Who Is Nozima Husainova? Citibank Fires Glamorous Banker for Posting 'Revolting' Israel Remarks: 'No Wonder Why Hitler Wanted to Get Rid of All of Them'

Husainova has since deleted her post along with her Instagram and other social media accounts but that could help her save her job at Citibank.

Citibank has fired one of its personal bankers for posting "revolting" content on Instagram that endorsed the mass killing of Jewish people during the Holocaust. Nozima Husainova, 25, a CUNY Brooklyn College graduate, triggered backlash with a comment she posted on her Instagram account, which has since been removed.

In response to a post regarding the Gaza hospital bombing that killed nearly 500 people, which Israel has denied, Husainova wrote on Instagram, "No wonder why Hitler wanted to get rid of them all," accompanied by a smiley face emoji. A spokesperson for Citi described Husainova's remarks as "revolting" and said that hate speech would not be accepted within their bank.

Fired for Her Hate Speech

Nozima Husainova
Nozima Husainova X

Husainova has since deleted her post along with her Instagram and other social media accounts but that could help her save her job at Citibank. The bank confirmed on Thursday that she has since lost her job.

Husainova had posted the inflammatory comment in response to a discussion about the Gaza hospital bombing, initially attributed to Israel but later determined to be caused by the misfire of a rocket by the Islamic Jihad terror group.

Nozima Husainova
Nozima Husainova LinkedIn

"We terminated the employment of the person who made the revolting antisemitic comment on social media. We condemn antisemitism and all hate speech and do not tolerate it in our bank," a spokesman told DailyMail.com.

Critics on social media condemned Husainova's support for the Holocaust as "vile" and "unbridled antisemitism."

"Hey Citi, does your commitment to diversity, equity and inclusion include nazis?" wrote Daniel S Levy on X, formerly Twitter.

"What does it say about Citi," asked Marian Kruss.

"This is NOT inclusiveness and your organization needs to fire her."

Nozima Husainova
Screengrab of Instagram Story for which Nozima Husainova was fired by Citibank X

"Where can I send a complaint about one of your employees, Nozima Husainova, praising Hitler's extermination of Jews?" asked Lenny Luchese.

"Or does Citi condone her words? Vile and despicable."

"We are investigating this matter and taking appropriate disciplinary action, We strongly condemn antisemitism and other hate speech," the bank said in a tweet.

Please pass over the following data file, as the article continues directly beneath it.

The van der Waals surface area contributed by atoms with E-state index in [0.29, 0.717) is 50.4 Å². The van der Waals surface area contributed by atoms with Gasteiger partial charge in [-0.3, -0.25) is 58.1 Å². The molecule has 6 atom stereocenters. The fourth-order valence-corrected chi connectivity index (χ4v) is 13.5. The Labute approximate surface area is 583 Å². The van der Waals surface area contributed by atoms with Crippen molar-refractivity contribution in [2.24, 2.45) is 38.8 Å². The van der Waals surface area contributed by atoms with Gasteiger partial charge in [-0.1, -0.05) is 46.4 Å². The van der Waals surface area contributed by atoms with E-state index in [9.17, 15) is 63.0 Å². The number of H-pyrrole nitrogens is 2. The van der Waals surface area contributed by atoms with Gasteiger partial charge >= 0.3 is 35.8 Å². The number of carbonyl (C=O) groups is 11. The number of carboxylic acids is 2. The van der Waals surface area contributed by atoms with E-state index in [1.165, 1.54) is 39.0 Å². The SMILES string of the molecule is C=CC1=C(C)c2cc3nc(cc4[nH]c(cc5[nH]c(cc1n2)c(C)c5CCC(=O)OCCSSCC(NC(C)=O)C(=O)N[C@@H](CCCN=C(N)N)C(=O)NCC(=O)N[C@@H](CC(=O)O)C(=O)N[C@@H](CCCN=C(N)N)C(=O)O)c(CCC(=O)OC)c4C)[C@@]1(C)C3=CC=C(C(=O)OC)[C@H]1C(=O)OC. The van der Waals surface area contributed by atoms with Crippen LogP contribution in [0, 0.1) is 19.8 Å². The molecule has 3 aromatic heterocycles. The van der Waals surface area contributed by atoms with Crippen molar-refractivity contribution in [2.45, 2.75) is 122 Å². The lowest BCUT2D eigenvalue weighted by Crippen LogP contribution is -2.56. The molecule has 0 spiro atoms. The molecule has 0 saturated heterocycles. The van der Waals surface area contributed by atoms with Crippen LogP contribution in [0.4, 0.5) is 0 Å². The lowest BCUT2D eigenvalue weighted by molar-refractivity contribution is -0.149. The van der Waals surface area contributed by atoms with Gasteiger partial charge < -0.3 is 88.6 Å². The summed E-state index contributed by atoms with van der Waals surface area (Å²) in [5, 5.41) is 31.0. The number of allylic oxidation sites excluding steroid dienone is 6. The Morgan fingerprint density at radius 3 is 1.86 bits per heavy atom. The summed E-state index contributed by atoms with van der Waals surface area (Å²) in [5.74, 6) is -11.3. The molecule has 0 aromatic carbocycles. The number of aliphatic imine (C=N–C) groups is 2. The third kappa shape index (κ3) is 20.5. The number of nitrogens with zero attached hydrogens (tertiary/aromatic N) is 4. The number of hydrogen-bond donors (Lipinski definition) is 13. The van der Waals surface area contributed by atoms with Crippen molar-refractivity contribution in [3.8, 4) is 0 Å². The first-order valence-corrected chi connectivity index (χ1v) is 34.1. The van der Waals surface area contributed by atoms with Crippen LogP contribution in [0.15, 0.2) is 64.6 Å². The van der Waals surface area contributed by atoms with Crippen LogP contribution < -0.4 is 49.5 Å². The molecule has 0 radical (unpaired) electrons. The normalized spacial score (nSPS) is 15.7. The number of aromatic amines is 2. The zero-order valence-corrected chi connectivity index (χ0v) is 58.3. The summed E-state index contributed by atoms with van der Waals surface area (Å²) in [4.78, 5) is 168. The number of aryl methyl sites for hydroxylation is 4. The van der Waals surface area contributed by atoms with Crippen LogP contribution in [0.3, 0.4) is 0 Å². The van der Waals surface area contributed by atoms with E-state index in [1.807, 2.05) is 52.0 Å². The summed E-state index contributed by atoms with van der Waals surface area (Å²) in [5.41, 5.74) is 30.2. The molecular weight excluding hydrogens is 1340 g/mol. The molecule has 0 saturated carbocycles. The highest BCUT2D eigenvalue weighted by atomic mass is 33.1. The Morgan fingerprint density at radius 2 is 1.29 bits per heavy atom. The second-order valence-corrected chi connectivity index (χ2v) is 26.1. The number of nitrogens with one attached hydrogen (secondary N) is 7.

Following her firing, StopAntisemitism posted to X: "Thank you Citi for saying NO! to antisemitism," while other users expressed gratitude that the bank "did the right thing."

Zero Tolerance for Antisemitism

According to her LinkedIn profile, which has since been removed, Husainova graduated in finance from CUNY Brooklyn College in June 2021. She then landed a job as a personal banker at Citi.

Nozima Husainova
Nozima Husainova Instagram

This role involved "fostering relations with customers to build loyalty and to help increase sales to individual consumer clients," according to the bank.

Based on information from the recruiting website Glassdoor, the typical salary for a Citi employee in a role similar to Husainova's is slightly below $75,000 annually.

Husainova worked in this entry-level position at the Wall Street firm for only two years before her termination.

Following the Hamas terrorist attack that claimed 1,400 lives, several top CEOs have issued warnings that they would not hire students who placed blame on Israel.

So much so that one of the most prestigious law firms in America, withdrew job offers from three students who put the blame on Israel in the aftermath of the Hamas terrorist attacks.

Davis Polk retracted job offers for those they believed were leading organizations at Harvard and Columbia universities, which issued statements placing blame on Israel for the violence.

The firm stated that they would reconsider the decision for two of the students who appealed, asserting they did not authorize the unsigned letters.

Hedge fund billionaire Bill Ackman led the initiative, emphasizing his request for Harvard to disclose the list of signatories of the controversial letter. The letter had drawn criticism for not openly condemning Hamas.

Citibank X

"If you were managing a business, would you hire someone who blamed the despicable violent acts of a terrorist group on the victims?" Ackman — the founder of New York hedge fund Pershing Square Capital Management — shared to his X account last week. "I don't think so."

Even though some criticized Bill Ackman's efforts to remove the students as "harassment," the 57-year-old remained unfazed by the criticism.

Notably, at least twelve business executives, including Jonathan Newman, the CEO of Sweetgreen, David Duel, the CEO of EasyHealth, and Ale Resnik, the CEO of Belong, a rental housing startup, supported Ackman's stance.